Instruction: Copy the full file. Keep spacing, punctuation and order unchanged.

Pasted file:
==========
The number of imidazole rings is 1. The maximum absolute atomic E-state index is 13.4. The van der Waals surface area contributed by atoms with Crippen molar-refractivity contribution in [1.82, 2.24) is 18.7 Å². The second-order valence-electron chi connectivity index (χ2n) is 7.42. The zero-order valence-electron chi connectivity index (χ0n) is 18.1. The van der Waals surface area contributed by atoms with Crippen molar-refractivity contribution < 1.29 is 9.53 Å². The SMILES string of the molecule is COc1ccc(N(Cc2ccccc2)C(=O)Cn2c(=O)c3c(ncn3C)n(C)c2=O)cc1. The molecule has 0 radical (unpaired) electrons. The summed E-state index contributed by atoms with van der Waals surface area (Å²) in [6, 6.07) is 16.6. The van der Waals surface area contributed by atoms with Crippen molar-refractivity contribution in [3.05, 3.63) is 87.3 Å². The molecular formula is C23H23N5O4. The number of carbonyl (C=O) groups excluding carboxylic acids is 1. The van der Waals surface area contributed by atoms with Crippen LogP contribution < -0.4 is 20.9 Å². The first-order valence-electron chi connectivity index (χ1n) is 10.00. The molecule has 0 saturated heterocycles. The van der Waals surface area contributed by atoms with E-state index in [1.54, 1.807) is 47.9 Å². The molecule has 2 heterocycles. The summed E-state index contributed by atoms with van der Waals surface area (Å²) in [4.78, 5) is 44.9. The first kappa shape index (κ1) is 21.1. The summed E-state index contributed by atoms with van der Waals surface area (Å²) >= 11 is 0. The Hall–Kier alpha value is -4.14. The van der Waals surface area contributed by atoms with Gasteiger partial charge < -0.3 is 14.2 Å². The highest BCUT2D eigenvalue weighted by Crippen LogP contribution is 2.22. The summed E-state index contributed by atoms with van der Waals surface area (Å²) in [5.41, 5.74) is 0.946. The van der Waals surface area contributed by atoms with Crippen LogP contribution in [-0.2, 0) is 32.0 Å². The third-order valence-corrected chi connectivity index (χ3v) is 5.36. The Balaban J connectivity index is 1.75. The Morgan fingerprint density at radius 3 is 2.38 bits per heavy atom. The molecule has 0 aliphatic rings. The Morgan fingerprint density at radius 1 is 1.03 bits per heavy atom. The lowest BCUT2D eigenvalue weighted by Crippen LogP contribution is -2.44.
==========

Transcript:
The number of imidazole rings is 1. The maximum absolute atomic E-state index is 13.4. The van der Waals surface area contributed by atoms with Crippen molar-refractivity contribution in [1.82, 2.24) is 18.7 Å². The second-order valence-electron chi connectivity index (χ2n) is 7.42. The zero-order valence-electron chi connectivity index (χ0n) is 18.1. The van der Waals surface area contributed by atoms with Crippen molar-refractivity contribution < 1.29 is 9.53 Å². The SMILES string of the molecule is COc1ccc(N(Cc2ccccc2)C(=O)Cn2c(=O)c3c(ncn3C)n(C)c2=O)cc1. The molecule has 0 radical (unpaired) electrons. The summed E-state index contributed by atoms with van der Waals surface area (Å²) in [6, 6.07) is 16.6. The van der Waals surface area contributed by atoms with Crippen molar-refractivity contribution in [3.05, 3.63) is 87.3 Å². The molecular formula is C23H23N5O4. The number of carbonyl (C=O) groups excluding carboxylic acids is 1. The van der Waals surface area contributed by atoms with Crippen LogP contribution < -0.4 is 20.9 Å². The first-order valence-electron chi connectivity index (χ1n) is 10.00. The molecule has 0 saturated heterocycles. The van der Waals surface area contributed by atoms with E-state index in [1.54, 1.807) is 47.9 Å². The molecule has 2 heterocycles. The summed E-state index contributed by atoms with van der Waals surface area (Å²) in [4.78, 5) is 44.9. The first kappa shape index (κ1) is 21.1. The summed E-state index contributed by atoms with van der Waals surface area (Å²) >= 11 is 0. The Hall–Kier alpha value is -4.14. The van der Waals surface area contributed by atoms with Gasteiger partial charge < -0.3 is 14.2 Å². The highest BCUT2D eigenvalue weighted by Crippen LogP contribution is 2.22. The summed E-state index contributed by atoms with van der Waals surface area (Å²) in [5.41, 5.74) is 0.946. The van der Waals surface area contributed by atoms with Crippen LogP contribution in [-0.2, 0) is 32.0 Å². The third-order valence-corrected chi connectivity index (χ3v) is 5.36. The Balaban J connectivity index is 1.75. The Morgan fingerprint density at radius 3 is 2.38 bits per heavy atom. The molecule has 0 aliphatic rings. The Morgan fingerprint density at radius 1 is 1.03 bits per heavy atom. The lowest BCUT2D eigenvalue weighted by Crippen LogP contribution is -2.44.